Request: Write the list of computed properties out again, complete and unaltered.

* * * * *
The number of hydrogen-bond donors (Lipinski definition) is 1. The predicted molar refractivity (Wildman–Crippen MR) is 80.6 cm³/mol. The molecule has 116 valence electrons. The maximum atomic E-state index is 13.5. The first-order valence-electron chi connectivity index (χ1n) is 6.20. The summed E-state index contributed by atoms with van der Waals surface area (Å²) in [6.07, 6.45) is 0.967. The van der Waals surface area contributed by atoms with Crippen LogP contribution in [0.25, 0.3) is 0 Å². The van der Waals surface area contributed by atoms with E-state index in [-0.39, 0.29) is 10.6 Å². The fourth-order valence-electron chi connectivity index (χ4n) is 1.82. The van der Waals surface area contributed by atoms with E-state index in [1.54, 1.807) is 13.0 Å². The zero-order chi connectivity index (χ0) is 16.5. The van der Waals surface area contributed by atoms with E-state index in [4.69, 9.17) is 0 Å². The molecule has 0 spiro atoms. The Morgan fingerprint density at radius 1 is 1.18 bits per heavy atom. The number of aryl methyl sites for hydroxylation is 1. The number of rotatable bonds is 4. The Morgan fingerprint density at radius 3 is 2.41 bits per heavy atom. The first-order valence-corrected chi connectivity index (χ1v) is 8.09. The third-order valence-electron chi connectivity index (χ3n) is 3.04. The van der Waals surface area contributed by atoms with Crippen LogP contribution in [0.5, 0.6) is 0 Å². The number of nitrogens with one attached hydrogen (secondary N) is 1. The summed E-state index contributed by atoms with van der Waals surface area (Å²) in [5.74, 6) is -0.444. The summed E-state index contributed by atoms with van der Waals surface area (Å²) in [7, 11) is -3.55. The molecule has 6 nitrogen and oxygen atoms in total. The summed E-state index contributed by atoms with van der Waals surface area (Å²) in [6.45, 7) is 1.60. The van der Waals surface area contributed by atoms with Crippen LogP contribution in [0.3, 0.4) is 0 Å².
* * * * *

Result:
The number of hydrogen-bond donors (Lipinski definition) is 1. The predicted molar refractivity (Wildman–Crippen MR) is 80.6 cm³/mol. The molecule has 116 valence electrons. The maximum atomic E-state index is 13.5. The first-order valence-electron chi connectivity index (χ1n) is 6.20. The summed E-state index contributed by atoms with van der Waals surface area (Å²) in [6.07, 6.45) is 0.967. The van der Waals surface area contributed by atoms with Crippen LogP contribution in [0.25, 0.3) is 0 Å². The van der Waals surface area contributed by atoms with E-state index in [-0.39, 0.29) is 10.6 Å². The fourth-order valence-electron chi connectivity index (χ4n) is 1.82. The van der Waals surface area contributed by atoms with E-state index in [1.54, 1.807) is 13.0 Å². The zero-order chi connectivity index (χ0) is 16.5. The van der Waals surface area contributed by atoms with E-state index in [4.69, 9.17) is 0 Å². The molecule has 0 spiro atoms. The Morgan fingerprint density at radius 1 is 1.18 bits per heavy atom. The number of aryl methyl sites for hydroxylation is 1. The number of rotatable bonds is 4. The Morgan fingerprint density at radius 3 is 2.41 bits per heavy atom. The first-order valence-corrected chi connectivity index (χ1v) is 8.09. The third-order valence-electron chi connectivity index (χ3n) is 3.04. The van der Waals surface area contributed by atoms with Crippen LogP contribution in [0.5, 0.6) is 0 Å². The number of nitrogens with one attached hydrogen (secondary N) is 1. The summed E-state index contributed by atoms with van der Waals surface area (Å²) in [5.74, 6) is -0.444. The summed E-state index contributed by atoms with van der Waals surface area (Å²) in [7, 11) is -3.55. The molecule has 6 nitrogen and oxygen atoms in total. The summed E-state index contributed by atoms with van der Waals surface area (Å²) in [6.45, 7) is 1.60. The van der Waals surface area contributed by atoms with Crippen LogP contribution in [0.3, 0.4) is 0 Å².